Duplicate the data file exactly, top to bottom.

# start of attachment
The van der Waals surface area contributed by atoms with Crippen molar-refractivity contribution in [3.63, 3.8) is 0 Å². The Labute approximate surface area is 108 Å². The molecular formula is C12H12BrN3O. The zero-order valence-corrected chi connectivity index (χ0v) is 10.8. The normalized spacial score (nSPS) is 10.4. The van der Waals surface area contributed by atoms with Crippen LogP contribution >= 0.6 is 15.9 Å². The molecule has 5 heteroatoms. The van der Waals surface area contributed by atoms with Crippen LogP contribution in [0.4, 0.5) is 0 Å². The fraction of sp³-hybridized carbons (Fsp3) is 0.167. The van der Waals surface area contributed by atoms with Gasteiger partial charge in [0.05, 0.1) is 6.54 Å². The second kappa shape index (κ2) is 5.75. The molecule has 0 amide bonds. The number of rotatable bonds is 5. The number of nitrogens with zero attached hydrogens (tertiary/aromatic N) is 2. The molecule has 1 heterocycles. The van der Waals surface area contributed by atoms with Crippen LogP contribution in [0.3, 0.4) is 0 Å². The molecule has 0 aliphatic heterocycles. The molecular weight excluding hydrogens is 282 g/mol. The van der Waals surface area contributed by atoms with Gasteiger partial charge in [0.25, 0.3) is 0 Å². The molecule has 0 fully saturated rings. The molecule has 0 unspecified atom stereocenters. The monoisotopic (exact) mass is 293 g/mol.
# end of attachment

The van der Waals surface area contributed by atoms with Crippen molar-refractivity contribution in [3.63, 3.8) is 0 Å². The Labute approximate surface area is 108 Å². The molecular formula is C12H12BrN3O. The zero-order valence-corrected chi connectivity index (χ0v) is 10.8. The normalized spacial score (nSPS) is 10.4. The van der Waals surface area contributed by atoms with Crippen LogP contribution >= 0.6 is 15.9 Å². The molecule has 5 heteroatoms. The van der Waals surface area contributed by atoms with Crippen LogP contribution in [0.4, 0.5) is 0 Å². The fraction of sp³-hybridized carbons (Fsp3) is 0.167. The van der Waals surface area contributed by atoms with Gasteiger partial charge in [0.05, 0.1) is 6.54 Å². The second kappa shape index (κ2) is 5.75. The molecule has 0 amide bonds. The number of rotatable bonds is 5. The number of nitrogens with zero attached hydrogens (tertiary/aromatic N) is 2. The molecule has 1 heterocycles. The van der Waals surface area contributed by atoms with Crippen LogP contribution in [0.3, 0.4) is 0 Å². The molecule has 0 aliphatic heterocycles. The molecular weight excluding hydrogens is 282 g/mol. The van der Waals surface area contributed by atoms with Gasteiger partial charge in [0.25, 0.3) is 0 Å². The molecule has 0 fully saturated rings. The molecule has 0 unspecified atom stereocenters. The monoisotopic (exact) mass is 293 g/mol.